Erigeron divergens, Spreading Fleabane
Scientific Name: Erigeron divergens
Common Name: Spreading Fleabane
Also Called: Branching Fleabane, Desert Fleabane, Fleabane Daisy, and Spreading Daisy
Family: Asteraceae, Sunflower Family
Synonyms: (Erigeron divaricatus, Erigeron accedens, Erigeron incomptus, Erigeron solisaltator)
Duration: Annual or biennial, taproot.
Size: 18 inches or more, 1 or 2 feet wide.
Growth Form: Forb/herb; variable, erect or spreading, stems single or multiple, variable pubescence.
Leaves: Grayish-green, hairy and variable, margins entire, pinnatifid or slighted toothed; basal leaves larger, ovate, deciduous, becoming gradually shorter and linear, sessile, along length of stem.
Flower Color: White and yellow, showy, daisy-like heads on tips of branches, numerous ray florets quite attractive (75 to 150); pinkish white, purple or lavender; rays narrow, disk flowers dense, bright yellow.
Flowering Season: February to October, bloom season variable across wide range.
Elevation: 1,000 to 9,000 feet in Arizona, likely at higher elevations elsewhere.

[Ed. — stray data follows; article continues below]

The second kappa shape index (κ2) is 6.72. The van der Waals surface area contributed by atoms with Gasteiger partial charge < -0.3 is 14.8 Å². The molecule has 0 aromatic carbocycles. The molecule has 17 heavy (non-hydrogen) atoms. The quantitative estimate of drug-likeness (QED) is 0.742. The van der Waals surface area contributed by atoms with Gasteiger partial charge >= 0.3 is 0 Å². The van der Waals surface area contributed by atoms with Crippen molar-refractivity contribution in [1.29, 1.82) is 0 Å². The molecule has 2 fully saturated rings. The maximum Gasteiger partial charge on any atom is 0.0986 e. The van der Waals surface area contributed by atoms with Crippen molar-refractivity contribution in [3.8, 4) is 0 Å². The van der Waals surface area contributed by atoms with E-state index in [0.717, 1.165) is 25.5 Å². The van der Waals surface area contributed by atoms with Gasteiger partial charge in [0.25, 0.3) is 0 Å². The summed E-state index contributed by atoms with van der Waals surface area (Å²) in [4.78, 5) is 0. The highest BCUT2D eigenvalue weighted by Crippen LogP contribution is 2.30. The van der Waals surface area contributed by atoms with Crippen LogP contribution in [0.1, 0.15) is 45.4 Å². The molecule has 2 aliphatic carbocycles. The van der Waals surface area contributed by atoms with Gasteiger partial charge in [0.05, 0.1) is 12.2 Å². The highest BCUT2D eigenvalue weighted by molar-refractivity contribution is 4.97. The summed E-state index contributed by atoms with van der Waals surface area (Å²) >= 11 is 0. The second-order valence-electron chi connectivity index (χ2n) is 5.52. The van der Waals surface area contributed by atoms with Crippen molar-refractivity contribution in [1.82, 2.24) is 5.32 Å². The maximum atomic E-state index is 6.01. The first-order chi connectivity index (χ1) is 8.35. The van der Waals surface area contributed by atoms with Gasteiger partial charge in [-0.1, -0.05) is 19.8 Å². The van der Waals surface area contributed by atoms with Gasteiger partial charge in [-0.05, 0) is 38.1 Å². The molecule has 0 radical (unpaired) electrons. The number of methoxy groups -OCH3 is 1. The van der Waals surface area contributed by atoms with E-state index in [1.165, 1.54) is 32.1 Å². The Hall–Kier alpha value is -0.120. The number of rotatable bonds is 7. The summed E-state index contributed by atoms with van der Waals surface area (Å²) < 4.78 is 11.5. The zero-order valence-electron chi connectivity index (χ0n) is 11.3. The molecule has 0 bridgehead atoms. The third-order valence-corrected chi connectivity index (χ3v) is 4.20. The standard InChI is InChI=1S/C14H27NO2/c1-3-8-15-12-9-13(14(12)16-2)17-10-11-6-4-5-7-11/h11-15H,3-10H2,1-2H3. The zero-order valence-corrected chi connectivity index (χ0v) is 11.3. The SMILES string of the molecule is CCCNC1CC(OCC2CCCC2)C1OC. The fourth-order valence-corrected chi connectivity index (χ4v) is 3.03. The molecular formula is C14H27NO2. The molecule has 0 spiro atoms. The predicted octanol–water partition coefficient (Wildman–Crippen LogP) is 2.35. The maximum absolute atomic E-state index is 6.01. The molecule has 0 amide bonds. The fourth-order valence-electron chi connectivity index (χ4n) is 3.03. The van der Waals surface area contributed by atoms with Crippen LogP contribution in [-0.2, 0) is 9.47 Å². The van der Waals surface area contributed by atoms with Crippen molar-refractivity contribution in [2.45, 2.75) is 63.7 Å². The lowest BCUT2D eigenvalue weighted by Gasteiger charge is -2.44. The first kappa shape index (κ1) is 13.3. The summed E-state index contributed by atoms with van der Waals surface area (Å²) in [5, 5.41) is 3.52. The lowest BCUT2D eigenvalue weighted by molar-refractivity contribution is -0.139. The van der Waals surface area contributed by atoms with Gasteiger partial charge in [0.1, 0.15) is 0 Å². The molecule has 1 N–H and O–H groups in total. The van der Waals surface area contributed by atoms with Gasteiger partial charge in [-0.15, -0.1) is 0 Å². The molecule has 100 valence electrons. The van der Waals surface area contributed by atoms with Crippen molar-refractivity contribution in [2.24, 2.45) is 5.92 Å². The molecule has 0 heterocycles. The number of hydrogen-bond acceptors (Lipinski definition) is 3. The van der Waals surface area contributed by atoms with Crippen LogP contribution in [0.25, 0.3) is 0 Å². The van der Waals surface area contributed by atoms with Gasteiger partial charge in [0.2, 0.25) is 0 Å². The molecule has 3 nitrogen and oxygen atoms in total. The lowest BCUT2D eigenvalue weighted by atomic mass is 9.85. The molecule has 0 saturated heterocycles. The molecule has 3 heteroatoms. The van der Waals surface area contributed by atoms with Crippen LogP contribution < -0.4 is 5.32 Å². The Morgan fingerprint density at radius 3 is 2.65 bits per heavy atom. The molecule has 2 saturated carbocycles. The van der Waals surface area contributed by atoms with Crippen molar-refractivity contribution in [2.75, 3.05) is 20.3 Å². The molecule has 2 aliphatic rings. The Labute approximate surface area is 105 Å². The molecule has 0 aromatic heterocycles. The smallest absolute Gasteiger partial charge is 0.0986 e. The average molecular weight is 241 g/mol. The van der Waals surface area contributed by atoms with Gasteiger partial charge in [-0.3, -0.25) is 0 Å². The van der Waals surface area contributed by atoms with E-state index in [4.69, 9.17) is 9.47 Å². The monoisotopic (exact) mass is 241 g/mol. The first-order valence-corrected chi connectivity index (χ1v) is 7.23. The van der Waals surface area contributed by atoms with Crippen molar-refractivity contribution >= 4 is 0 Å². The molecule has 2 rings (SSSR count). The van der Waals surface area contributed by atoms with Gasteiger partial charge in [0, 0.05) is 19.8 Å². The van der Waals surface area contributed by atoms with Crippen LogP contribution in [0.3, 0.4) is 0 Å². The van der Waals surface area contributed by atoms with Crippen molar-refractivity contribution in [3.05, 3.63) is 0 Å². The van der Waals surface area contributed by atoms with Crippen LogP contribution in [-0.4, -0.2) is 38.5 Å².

Habitat Preferences: Multiple habitat types, lower and upper deserts, grasslands, pinyon-juniper and pine forests, dry or moist, rocky slopes, mesas, washes, gravel or sandy soil, disturbed areas.
Recorded Range: Western United States, British Columbia and Alberta. More prevalent in southwestern states. Also found in northern Baja California and Mexico. Throughout Arizona.
U.S. Weed Information: No data available.
Invasive/Noxious Weed Information: No data available.
Wetland Indicator: No data available.
Threatened/Endangered Information: No data available.
Comments: Spreading Fleabane is one of the more common members of genus Erigeron in central Arizona in habitat preferences stated above. This species is highly variable in appearance throughout its range and may be misidentified easily. It can readily spread over large open areas in years with abundant rainfall.
Spreading Fleabane has historically been used as a snuff for headaches, in several ways in ceremonies, as eyewash, for snakebites and as an omen of fortune. See species account from Native American Ethnobotany, University of Michigan, Dearborn.